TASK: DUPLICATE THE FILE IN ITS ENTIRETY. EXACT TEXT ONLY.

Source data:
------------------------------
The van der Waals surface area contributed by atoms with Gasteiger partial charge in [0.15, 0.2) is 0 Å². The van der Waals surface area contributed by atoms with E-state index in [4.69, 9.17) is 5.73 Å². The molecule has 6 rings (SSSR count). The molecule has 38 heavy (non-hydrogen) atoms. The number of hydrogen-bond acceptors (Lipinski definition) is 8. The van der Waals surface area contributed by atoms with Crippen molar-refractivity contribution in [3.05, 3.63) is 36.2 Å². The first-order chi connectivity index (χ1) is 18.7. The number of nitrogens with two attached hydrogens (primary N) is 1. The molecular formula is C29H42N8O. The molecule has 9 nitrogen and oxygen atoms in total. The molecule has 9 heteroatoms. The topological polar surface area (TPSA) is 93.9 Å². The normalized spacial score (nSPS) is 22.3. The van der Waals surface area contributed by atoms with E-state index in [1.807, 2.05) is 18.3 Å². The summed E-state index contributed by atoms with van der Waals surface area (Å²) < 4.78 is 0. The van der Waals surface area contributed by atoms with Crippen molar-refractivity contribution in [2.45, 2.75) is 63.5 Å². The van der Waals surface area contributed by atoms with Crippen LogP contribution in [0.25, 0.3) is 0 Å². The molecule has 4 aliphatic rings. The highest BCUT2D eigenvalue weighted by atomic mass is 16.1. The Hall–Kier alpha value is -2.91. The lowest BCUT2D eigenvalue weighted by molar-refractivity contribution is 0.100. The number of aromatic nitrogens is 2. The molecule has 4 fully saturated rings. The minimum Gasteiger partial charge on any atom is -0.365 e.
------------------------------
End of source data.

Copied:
The van der Waals surface area contributed by atoms with Gasteiger partial charge in [0.15, 0.2) is 0 Å². The van der Waals surface area contributed by atoms with E-state index in [4.69, 9.17) is 5.73 Å². The molecule has 6 rings (SSSR count). The molecule has 38 heavy (non-hydrogen) atoms. The number of hydrogen-bond acceptors (Lipinski definition) is 8. The van der Waals surface area contributed by atoms with Crippen molar-refractivity contribution in [3.05, 3.63) is 36.2 Å². The first-order chi connectivity index (χ1) is 18.7. The number of nitrogens with two attached hydrogens (primary N) is 1. The molecular formula is C29H42N8O. The molecule has 9 nitrogen and oxygen atoms in total. The molecule has 9 heteroatoms. The topological polar surface area (TPSA) is 93.9 Å². The normalized spacial score (nSPS) is 22.3. The van der Waals surface area contributed by atoms with E-state index in [1.807, 2.05) is 18.3 Å². The summed E-state index contributed by atoms with van der Waals surface area (Å²) < 4.78 is 0. The van der Waals surface area contributed by atoms with Crippen molar-refractivity contribution in [2.45, 2.75) is 63.5 Å². The van der Waals surface area contributed by atoms with Crippen LogP contribution in [0.25, 0.3) is 0 Å². The molecule has 4 aliphatic rings. The highest BCUT2D eigenvalue weighted by atomic mass is 16.1. The Hall–Kier alpha value is -2.91. The lowest BCUT2D eigenvalue weighted by molar-refractivity contribution is 0.100. The number of aromatic nitrogens is 2. The molecule has 4 fully saturated rings. The minimum Gasteiger partial charge on any atom is -0.365 e.